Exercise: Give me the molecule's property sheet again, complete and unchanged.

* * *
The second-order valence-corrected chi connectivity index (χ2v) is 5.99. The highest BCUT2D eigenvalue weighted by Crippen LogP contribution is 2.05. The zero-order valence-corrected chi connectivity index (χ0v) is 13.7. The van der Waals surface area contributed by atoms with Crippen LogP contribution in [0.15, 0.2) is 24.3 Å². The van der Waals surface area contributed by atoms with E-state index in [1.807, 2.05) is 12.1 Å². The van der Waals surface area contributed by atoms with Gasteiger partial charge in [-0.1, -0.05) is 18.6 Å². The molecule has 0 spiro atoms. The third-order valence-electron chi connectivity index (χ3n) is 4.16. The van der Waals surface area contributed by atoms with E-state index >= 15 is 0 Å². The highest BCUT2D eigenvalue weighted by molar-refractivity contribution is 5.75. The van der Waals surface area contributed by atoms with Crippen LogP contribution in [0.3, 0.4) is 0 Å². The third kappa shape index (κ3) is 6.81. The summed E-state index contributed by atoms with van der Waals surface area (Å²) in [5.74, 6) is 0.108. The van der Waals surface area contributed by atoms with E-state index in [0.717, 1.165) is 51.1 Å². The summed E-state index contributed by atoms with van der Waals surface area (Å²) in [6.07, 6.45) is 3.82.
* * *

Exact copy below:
The second-order valence-corrected chi connectivity index (χ2v) is 5.99. The highest BCUT2D eigenvalue weighted by Crippen LogP contribution is 2.05. The zero-order valence-corrected chi connectivity index (χ0v) is 13.7. The van der Waals surface area contributed by atoms with Crippen LogP contribution in [0.15, 0.2) is 24.3 Å². The van der Waals surface area contributed by atoms with E-state index in [1.807, 2.05) is 12.1 Å². The van der Waals surface area contributed by atoms with Gasteiger partial charge in [-0.1, -0.05) is 18.6 Å². The molecule has 0 spiro atoms. The third-order valence-electron chi connectivity index (χ3n) is 4.16. The van der Waals surface area contributed by atoms with E-state index >= 15 is 0 Å². The highest BCUT2D eigenvalue weighted by molar-refractivity contribution is 5.75. The van der Waals surface area contributed by atoms with Crippen LogP contribution in [0.3, 0.4) is 0 Å². The third kappa shape index (κ3) is 6.81. The summed E-state index contributed by atoms with van der Waals surface area (Å²) in [5.74, 6) is 0.108. The van der Waals surface area contributed by atoms with E-state index in [0.717, 1.165) is 51.1 Å². The summed E-state index contributed by atoms with van der Waals surface area (Å²) in [6.07, 6.45) is 3.82.